In the summer of 1898, the sprawling boom town of 30,000 was a magnet for Gilded Age dreamers the world over. More than half of the stampeders who arrived that summer were Americans—including such resonant characters as Swiftwater Bill Gates and Joe Ladue, Diamond Tooth Gertie and Calamity Jane—although several of the most vital were not. Belinda Mulrooney, the sharp-tongued saloon keeper who plays a central role in Klondike, was Irish. Flora Shaw, a Fleet Street journalist who was central to Gray’s book, was stridently English. Real estate baron Big Alex McDonald was from Nova Scotia. And the man most responsible for ensuring that the story unfolded as a rollicking adventure and not a wholly black tragedy, Superintendent Sam Steele of the North West Mounted Police, was so Canadian he became the template for the nation’s most pervasive caricature.
As stampeders crested the frigid Chilkoot Pass in late 1897 and early 1898, they encountered a makeshift border post. If they failed to present a grubstake of basic provisions, enough to last a year, they were turned back on Steele’s orders. Along the shores of Lake Bennett, below the pass, they built makeshift vessels to sail down the Yukon to Dawson after the thaw. Navigating the treacherous waters, they passed NWMP checkpoints set up to ensure their boats could complete the journey. When they assembled in town for the wild summer of 1898, they found that guns were prohibited and the gang violence, vigilante justice, and routine theft of Skagway unheard of.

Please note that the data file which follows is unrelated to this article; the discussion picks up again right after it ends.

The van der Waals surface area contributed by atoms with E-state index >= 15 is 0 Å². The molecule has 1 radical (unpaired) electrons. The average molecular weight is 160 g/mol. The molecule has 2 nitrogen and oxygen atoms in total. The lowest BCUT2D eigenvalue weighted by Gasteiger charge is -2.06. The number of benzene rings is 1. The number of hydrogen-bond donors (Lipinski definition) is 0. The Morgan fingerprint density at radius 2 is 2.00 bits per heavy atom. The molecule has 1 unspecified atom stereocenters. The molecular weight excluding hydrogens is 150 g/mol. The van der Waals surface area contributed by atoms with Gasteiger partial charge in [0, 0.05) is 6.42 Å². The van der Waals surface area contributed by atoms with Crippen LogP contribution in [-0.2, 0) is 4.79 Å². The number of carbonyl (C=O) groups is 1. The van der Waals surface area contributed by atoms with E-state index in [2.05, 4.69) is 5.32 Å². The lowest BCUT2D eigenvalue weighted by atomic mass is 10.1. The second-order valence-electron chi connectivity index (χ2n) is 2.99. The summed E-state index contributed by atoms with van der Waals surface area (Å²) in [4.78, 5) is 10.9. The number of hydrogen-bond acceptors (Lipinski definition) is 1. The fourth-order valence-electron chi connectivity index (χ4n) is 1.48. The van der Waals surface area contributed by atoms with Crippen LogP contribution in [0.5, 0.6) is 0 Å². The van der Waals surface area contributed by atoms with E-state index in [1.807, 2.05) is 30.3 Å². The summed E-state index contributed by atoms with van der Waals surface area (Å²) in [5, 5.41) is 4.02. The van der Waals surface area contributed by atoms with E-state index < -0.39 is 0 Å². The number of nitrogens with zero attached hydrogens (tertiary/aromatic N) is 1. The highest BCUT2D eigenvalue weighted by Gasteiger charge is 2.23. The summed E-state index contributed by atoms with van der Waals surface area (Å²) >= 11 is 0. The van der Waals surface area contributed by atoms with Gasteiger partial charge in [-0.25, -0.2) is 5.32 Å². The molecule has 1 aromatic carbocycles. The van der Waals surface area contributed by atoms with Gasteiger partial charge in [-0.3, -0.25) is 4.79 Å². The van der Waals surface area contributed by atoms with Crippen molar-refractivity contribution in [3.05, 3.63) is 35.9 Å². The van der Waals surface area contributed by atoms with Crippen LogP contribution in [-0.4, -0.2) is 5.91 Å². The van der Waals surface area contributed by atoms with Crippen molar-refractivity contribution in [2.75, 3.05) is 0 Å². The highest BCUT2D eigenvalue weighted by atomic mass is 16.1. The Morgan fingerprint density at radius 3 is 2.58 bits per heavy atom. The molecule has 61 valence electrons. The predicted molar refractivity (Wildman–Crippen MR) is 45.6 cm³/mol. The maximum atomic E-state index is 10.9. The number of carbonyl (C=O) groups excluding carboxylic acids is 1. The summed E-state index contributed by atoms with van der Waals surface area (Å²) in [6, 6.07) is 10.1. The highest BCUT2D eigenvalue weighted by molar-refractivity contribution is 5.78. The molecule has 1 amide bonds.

What they discovered was Canada, assembled in haste along the Klondike trail under Steele’s stern, watchful eye. The grubstake rule averted a winter famine, the river checkpoints saved countless prospectors from a watery grave, and the lawful streets and saloons of Dawson ensured that even if they surrendered their money and their virtue, few lost their lives. If not for Steele and the NWMP, the gold rush might well be remembered as a catastrophe, as tens of thousands faced a climate and a landscape far harsher than that of any previous stampede.